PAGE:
Five levels: How inclusive is your talent management?

Talent management philosophy is moving in the direction of inclusive talent management: By ensuring that the entire workforce is considered for talent-building programs, much-needed skills can be fostered across the board, thereby boosting employee commitment and motivation, and making employer branding more effective. Keep reading to discover where your company stands. Our test will reveal all you need to know!
May 13, 2022
5 min
Dr. Judith Widauer, tts digital HR experts Dr. Judith Widauer

There are various steps on the path toward inclusive talent management. The reasons why a company is currently at a particular level can be wide and varied. But no matter where you stand, it’s always wise to regularly scrutinize your talent management strategy. Does it (still) suit your needs and conform with current philosophy? Or does it require some fine-tuning to pave the way to the next level?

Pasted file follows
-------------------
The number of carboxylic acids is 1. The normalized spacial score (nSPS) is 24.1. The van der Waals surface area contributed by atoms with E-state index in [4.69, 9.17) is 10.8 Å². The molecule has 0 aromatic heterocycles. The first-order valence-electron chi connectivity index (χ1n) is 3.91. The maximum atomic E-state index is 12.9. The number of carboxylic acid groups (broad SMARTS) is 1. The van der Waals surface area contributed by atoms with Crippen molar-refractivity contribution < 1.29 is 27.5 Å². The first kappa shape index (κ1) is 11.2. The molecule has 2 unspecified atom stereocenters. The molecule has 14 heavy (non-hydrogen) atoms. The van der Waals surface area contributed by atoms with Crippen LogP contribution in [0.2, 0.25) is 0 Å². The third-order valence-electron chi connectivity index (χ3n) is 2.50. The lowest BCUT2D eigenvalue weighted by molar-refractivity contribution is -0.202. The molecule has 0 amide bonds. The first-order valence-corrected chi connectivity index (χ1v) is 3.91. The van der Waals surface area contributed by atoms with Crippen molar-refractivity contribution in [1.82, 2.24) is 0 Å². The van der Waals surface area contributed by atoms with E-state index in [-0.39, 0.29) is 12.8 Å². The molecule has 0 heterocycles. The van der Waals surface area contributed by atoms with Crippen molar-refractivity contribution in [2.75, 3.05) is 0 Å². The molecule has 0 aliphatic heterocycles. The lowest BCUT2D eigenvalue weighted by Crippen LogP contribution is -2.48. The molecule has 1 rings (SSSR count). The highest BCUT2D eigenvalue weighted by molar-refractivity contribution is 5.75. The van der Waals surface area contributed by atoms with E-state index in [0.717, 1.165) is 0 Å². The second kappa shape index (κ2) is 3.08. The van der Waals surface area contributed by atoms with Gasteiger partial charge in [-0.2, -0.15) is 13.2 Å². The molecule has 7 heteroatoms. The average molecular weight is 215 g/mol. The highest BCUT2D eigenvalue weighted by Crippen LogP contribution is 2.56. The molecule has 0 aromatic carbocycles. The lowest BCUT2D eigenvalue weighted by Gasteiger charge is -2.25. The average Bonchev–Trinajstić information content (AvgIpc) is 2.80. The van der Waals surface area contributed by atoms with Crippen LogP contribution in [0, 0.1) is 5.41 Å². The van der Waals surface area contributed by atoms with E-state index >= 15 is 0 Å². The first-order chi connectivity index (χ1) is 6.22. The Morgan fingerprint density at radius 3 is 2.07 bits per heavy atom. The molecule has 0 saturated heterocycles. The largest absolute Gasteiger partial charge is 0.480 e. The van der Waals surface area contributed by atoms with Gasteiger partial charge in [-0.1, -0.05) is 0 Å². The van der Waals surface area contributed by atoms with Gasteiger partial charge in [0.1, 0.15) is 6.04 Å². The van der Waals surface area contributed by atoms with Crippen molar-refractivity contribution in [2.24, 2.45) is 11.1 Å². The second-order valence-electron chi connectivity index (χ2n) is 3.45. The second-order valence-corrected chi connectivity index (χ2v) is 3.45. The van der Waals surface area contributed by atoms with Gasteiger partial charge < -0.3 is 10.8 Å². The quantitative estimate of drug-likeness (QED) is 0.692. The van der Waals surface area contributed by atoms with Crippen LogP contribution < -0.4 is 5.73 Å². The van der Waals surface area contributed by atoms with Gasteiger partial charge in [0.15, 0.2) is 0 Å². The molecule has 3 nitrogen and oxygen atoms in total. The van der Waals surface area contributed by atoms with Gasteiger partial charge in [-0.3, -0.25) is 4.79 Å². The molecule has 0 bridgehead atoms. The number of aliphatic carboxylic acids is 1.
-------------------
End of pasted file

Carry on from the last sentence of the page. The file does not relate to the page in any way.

Level 1: Vague talent management

The term talent management is not an integral part of your day-to-day HR work. The identification and fostering of talent is all rather haphazard and based on inherited structures. The decision on whether or not a particular employee is to be fostered is primarily in the hands of the respective manager. Talent management activities are not supported by any form of dedicated software.

Level 2: Exclusive talent management

Only a select few highly valuable employees are regarded as talents. The bulk of the company’s HR development budget is invested in these high potentials or A-players with the goal of ensuring that key and management positions are filled. HR software solutions are primarily used for recruiting, identifying and advancing high potentials, along with classifying employees into A, B or C players.

Level 3: Hybrid talent management